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Meaning and etymology of the name Cush

Cush Cush

Cush is a region usually associated or equated with Ethiopia, but more accurate is Nubia, the region south of Egypt (says the Oxford Companion to the Bible). In 2 Kings 19:9 and regarding the Assyrian invasion foretold by Rabsekeh, the spokesman of king Sennacherib, king Hezekiah is told to count on the allegiance of Tirhakah the king of Cush. The prophet Isaiah lets Hezekiah know that not because of his alliance with Tirhaka but because of his faith in YHWH will Jerusalem be spared. Quickly after that, an angel of the Lord kills 185,000 Assyrians and king Sennacherib departs and moves to Nineveh. There he is assassinated by Adrammelech and Sharezer.

The country Cush was named after the man Cush, the first son of Ham, son of Noah (Genesis 10:6). Another Cush mentioned in the Bible is a Benjaminite. We don't know anything about this Cush, but he probably wasn't a very nice guy as king David dedicates one of his bitter psalms to him; Psalm 7, "A Shiggaion of David, which he sang to the Lord concerning Cush, a Benjaminite."

The origin of the name Cush is irretrievably obscure, and none of the translators have more to say about it than that it is related to Ethiopia, and having a dark countenance. The prophet Jeremiah rhetorically asks, "Can the Cushite change his skin?" (13:23), which may or may not suggest that the Cushites were known for being black. Still, this says very little about the meaning of the name Cush.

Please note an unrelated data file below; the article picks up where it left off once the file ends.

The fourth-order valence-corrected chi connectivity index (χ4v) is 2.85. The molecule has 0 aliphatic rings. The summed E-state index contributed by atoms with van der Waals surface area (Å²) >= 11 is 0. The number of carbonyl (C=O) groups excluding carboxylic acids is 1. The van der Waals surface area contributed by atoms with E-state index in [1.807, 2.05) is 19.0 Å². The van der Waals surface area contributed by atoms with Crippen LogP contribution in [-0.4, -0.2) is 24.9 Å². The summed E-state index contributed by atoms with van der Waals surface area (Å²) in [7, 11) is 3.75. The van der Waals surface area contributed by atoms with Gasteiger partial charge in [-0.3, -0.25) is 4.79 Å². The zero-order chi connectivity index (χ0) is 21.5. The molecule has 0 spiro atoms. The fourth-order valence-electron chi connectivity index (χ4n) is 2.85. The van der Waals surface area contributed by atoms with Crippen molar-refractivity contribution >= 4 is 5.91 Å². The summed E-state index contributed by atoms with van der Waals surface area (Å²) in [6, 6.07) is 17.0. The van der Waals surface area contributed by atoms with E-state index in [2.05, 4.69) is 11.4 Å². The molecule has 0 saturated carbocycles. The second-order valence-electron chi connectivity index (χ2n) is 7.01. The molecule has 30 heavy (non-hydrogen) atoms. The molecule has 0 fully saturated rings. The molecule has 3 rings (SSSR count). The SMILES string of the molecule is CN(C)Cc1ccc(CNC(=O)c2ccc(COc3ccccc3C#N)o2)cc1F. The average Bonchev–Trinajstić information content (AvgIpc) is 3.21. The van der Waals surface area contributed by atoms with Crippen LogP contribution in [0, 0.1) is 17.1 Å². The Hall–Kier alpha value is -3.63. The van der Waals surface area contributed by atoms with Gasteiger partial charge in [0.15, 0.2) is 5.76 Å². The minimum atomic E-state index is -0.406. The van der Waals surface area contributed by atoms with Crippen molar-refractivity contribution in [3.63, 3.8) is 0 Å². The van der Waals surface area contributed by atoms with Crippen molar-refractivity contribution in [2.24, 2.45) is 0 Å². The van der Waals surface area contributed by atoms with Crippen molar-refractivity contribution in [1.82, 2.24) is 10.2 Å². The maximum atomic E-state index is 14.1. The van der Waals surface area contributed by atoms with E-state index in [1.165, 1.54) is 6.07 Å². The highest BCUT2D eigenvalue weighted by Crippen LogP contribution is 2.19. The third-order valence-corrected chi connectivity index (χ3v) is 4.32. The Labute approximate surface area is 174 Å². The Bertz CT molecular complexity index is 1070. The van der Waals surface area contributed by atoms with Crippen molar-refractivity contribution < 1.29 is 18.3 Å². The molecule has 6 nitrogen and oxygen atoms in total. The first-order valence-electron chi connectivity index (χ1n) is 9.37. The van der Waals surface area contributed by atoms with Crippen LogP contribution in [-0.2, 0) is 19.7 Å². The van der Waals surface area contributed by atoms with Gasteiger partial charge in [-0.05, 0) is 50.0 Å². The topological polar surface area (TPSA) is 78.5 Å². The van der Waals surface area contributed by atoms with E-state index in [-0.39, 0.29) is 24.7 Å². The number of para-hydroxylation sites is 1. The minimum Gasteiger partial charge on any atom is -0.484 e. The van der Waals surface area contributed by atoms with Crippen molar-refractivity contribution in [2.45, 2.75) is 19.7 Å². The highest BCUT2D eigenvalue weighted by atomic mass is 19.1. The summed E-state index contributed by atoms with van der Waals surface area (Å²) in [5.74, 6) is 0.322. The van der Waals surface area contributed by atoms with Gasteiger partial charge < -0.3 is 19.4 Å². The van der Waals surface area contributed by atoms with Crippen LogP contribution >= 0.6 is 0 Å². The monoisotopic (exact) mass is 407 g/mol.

Klein's Etymological dictionary of the Hebrew Language lists a word written similar to Ethiopia, meaning spindle (with poetic function of `horn'?), but he gives no applications to try the word. The Septuagint translates this name with a compilation of derivatives of the Greek verb `to scorch,' and noun `countenance'.

However, the Hebrew word for black is shahar (sahar). The heth and rosh in this word are so dominant that the name Cush can hardly have come from it. Allowing this would link Cush to pretty much any other word that contains a shin. Like the word yshsh (yshsh ; weak, impotent, aged) for instance, which makes a far more plausible candidate as a repeated letter often falls away and the yod alternates with the waw. In concert with the common Hebrew particle ke (ke ; as if, like), the name would mean As If He Were Weak.

And then there is the root yshh (yshh 923; meaning uncertain), which yields the noun tushiya (tushiya 923a), meaning wisdom, sound knowledge, which would yield the meaning of Cush as As If He Were Getting Smarter.

Still, and for no apparent reason other than a rusty tradition that cost a lot of people their lives and dignity, Jones' Dictionary of Old Testament Proper Names reads A Black Countenance, Full Of Darkness, but also submits the calmly clarifying afterthought, "the etymology is most uncertain."
NOBS Study Bible Name List simply reads Black.

Other names that (may) have to do with darkness: Bezalel, Ephah, Kedar, Kidron, Lilith, Orpah, Sharon, Zillah.



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